Free Content Extensively drug-resistant tuberculosis in children with human immunodeficiency virus in rural South Africa

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Abstract:

SETTING: Extensively drug-resistant tuberculosis (XDR-TB) has been documented worldwide, but reports of XDR-TB in children are extremely limited.

OBJECTIVE: To report the characteristics of pediatric XDR-TB patients in rural South Africa.

DESIGN: We retrospectively reviewed children with sputum culture-confirmed XDR-TB from Tugela Ferry, South Africa, from January 2006 to December 2007. Demographic, clinical and microbiologic data were abstracted from medical records.

RESULTS: Four children aged 6–8 years with XDR-TB were reviewed. Two had previous histories of TB. All were human immunodeficiency virus (HIV) infected orphans; three received highly active antiretroviral therapy (HAART) before XDR-TB diagnosis. All had clinical and radiographic improvement and sputum culture conversion while on standardized XDR-TB treatment and HAART. Two tolerated concomitant XDR-TB and HIV treatment well. Two experienced neuropsychiatric side effects related to cycloserine. All have survived >24 months and all were cured. Prior to XDR-TB diagnosis, the children had resided in the hospital's pediatric ward for a median of 8 months (range 5–17), including a 3-month overlapping period.

CONCLUSIONS: XDR-TB is a microbiologic diagnosis that, even with HIV co-infection, can be successfully identified. Concurrent XDR-TB and HIV therapy is feasible and effective in children, although more research is needed into potential overlapping toxicities. Nosocomial transmission is suggested, calling for infection control policies in pediatric wards.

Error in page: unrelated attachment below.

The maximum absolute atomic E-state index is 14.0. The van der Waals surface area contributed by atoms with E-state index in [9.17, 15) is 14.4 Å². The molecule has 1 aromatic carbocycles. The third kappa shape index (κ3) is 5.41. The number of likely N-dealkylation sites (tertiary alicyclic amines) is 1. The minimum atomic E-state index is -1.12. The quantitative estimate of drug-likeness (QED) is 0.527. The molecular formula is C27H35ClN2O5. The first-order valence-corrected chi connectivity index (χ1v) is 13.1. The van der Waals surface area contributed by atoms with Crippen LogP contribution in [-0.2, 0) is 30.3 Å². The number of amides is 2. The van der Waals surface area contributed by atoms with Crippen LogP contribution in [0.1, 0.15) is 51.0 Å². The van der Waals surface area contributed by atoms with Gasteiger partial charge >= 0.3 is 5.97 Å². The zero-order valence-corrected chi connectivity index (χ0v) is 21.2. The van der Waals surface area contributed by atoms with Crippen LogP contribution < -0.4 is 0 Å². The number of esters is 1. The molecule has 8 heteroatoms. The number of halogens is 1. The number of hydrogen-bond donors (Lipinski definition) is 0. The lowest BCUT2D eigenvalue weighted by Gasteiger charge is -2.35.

Keywords: HIV/TB; co-infection; drug-resistant tuberculosis; extensively drug-resistant tuberculosis; pediatrics; tuberculosis

Document Type: Regular Paper

Affiliations: 1: Tugela Ferry Care and Research Collaboration, Tugela Ferry, KwaZulu-Natal, South Africa; and AIDS Program, Section of Infectious Diseases, Yale University School of Medicine, New Haven, Connecticut, USA 2: Tugela Ferry Care and Research Collaboration, Tugela Ferry, KwaZulu-Natal, South Africa; and Church of Scotland Hospital and Philanjalo Care Centre, Tugela Ferry, KwaZulu-Natal, South Africa 3: Department of Paediatrics, King George V Hospital, Durban, South Africa 4: Tugela Ferry Care and Research Collaboration, Tugela Ferry, KwaZulu-Natal, South Africa; and Department of Medicine, Albert Einstein College of Medicine, Bronx, New York, New York, USA

Publication date: October 1, 2010

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  • The International Journal of Tuberculosis and Lung Disease publishes articles on all aspects of lung health, including public health-related issues such as training programmes, cost-benefit analysis, legislation, epidemiology, intervention studies and health systems research. The IJTLD is dedicated to the continuing education of physicians and health personnel and the dissemination of information on tuberculosis and lung health world-wide.

    Certain IJTLD articles are selected for translation into French, Spanish, Chinese or Russian. They are available on the Union website

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